Hermetic storage has long been recognized as a way to help farmers protect their grain from insects in an airtight, moisture-controlled bag. Recognizing the capacity for hermetic bags to reduce mycotoxin contamination in grain harvests, PHLIL set out to understand what market factors were inhibiting the adoption of such successful technologies. Research in Ghana is pointing to training and distribution amongst women’s groups and via on-farm demonstrations as leading to an uptick in awareness of and demand for the technology. Simultaneously, Vestergaard noticed the demand for a micro-warehousing peer-to-peer platform so that smallholder farmers would have a safe, affordable place to store and trade their grain once harvested. Enter the innovative Chombo mobile app, a system designed for farmers to track their grain’s movement through the supply chain. Noting the successes of the women poultry farmers’ association, more Ghanaian smallholder farmers — including those in rural northern Ghana — are now recognizing how these technologies and investments can lead to reduced postharvest loss and increased profits.
3. We need multi-sectoral solutions
Large-scale coordinated solutions cannot come from any one sector alone, and joint solutions such as public-private partnerships (PPP) can build food systems resilience long term. PPPs are essential for advancing agriculture development to meet global food security challenges such as food loss and waste while strengthening smallholders to engage profitably in commercial markets through access to appropriate technologies, financial services, and market information. PPPs can help link locally distributed yet fragmented individual/small-scale operations into large-scale coordinated market systems and create the enabling environment necessary for scaling.
Working with the ADM Institute for the Prevention of Postharvest Loss, a PHLIL project in Bangladesh led by Dr. Monjurul Alam and Dr. Chayan Saha at Bangladesh Agricultural University (BAU) is utilizing multi-sectoral collaborations to develop, manufacture, promote, and enable farmers to reduce post-harvest drying losses through the BAU-STR dyer. BAU has closely worked with numerous sectors and stakeholders including farmer organizations, local fabricators, NGOs, and the Bangladesh Ministry of Agriculture.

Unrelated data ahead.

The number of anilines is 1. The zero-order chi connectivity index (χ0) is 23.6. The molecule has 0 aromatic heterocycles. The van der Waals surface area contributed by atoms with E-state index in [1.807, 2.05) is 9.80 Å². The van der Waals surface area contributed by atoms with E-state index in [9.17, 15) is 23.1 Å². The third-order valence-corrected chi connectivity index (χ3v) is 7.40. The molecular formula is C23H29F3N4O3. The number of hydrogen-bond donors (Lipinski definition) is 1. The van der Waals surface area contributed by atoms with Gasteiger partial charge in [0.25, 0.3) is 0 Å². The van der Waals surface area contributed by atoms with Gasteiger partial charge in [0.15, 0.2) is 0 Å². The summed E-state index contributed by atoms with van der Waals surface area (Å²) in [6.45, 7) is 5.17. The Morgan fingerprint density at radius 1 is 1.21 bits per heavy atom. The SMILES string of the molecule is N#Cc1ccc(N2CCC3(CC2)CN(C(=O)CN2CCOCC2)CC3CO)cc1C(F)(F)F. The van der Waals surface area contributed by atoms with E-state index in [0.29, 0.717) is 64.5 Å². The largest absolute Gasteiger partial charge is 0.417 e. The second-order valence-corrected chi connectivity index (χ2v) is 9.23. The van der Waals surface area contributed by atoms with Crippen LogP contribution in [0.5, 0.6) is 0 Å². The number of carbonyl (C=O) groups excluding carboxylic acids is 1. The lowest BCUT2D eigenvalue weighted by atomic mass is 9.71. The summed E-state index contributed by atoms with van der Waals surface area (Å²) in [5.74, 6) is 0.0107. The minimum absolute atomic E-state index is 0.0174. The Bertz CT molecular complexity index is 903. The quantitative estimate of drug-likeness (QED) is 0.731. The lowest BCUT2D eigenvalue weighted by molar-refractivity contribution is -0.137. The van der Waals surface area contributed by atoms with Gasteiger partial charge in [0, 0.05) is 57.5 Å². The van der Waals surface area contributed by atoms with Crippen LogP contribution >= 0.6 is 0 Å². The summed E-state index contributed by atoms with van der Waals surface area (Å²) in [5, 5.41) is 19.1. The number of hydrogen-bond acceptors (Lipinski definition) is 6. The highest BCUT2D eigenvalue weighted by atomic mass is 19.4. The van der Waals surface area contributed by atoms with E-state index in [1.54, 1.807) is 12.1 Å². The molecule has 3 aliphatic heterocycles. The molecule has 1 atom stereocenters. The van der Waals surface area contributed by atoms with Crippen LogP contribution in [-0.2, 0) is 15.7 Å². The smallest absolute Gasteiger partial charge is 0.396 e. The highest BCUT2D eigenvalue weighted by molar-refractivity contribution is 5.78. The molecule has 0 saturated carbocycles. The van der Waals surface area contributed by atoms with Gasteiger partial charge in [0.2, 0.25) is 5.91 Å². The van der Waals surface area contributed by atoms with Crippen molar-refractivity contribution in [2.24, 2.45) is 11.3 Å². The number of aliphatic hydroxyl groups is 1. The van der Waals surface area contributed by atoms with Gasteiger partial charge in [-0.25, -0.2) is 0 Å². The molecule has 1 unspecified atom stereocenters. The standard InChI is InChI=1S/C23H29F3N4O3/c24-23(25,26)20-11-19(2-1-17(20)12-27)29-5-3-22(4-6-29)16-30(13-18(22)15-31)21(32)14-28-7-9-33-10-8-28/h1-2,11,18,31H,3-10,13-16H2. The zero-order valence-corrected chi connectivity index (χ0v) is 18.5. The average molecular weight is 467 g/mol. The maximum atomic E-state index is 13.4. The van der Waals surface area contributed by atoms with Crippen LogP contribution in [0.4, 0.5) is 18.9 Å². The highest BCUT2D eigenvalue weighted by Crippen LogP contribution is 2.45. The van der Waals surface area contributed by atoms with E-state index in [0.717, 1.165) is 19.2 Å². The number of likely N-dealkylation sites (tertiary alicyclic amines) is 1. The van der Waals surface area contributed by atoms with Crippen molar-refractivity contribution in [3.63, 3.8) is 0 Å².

The BAU-STR dryer is a low cost, user friendly, and energy-efficient dryer manufactured in Bangladesh. BAU worked with farmer organizations to provide dryers, technical assistance, and train the trainer workshops. In partnership with the Bangladesh Department of Agricultural Extension’s (DAE) Integrated Agricultural Approach for Ensuring Nutrition and Food Security project, 184 farmer organizations in six districts each received a BAU-STR dryer. By the end of 2020, DAE plans to distribute 1,400 additional LPG fuel-source dryers. Furthermore, BAU invested in building the capacity of local fabricators, including Bhai Bhai Engineering and Kamal Machine Tools, to manufacture the dryers at scale for distribution to farmer organizations and other interested buyers. New designs for a 12-ton recirculating batch grain dryer are in development by BAU to cater to the needs of small-scale private rice millers, effectively improving their capacity to accept wet grain sold by smallholder farmers and remain commercially viable. This combination of research, design, training, and multi-sectoral partnerships has enabled BAU to advocate for policy changes, which resulted in the Government of Bangladesh announcing subsidies for the purchase of the BAU-STR dryer in the past year.
These stories are just a few of many delivering hope in the face of adversity, and optimism in the midst of some very uncertain times for our global food economy. A shared feature of these successes is that they are grounded in detailed information about the complex food system in which losses emerge; innovations that leverage different stages of the food system to enhance its functionality for the benefit of smallholders, and multi-sectoral partnerships that engage a range of food systems actors. While the challenges are clear, the opportunities for cooperation and collaboration are many.
Our post-harvest community call to mobilization is distinct: we must work together to sustain efforts that ensure worldwide food security by advancing the good work of reducing postharvest loss and food waste.
The USAID-funded Feed the Future Innovation Lab for the Reduction of Post-harvest Loss (PHLIL) led by Kansas State University has been paving the way for effective research partnerships for the last seven years. The foundation by which PHLIL thrives is through its various strategic partnerships: universities around the globe, research institutions, private companies, and partner organizations. One of the lab’s key research partners is the ADM Institute for Prevention of Postharvest Loss (ADMI) at the University of Illinois.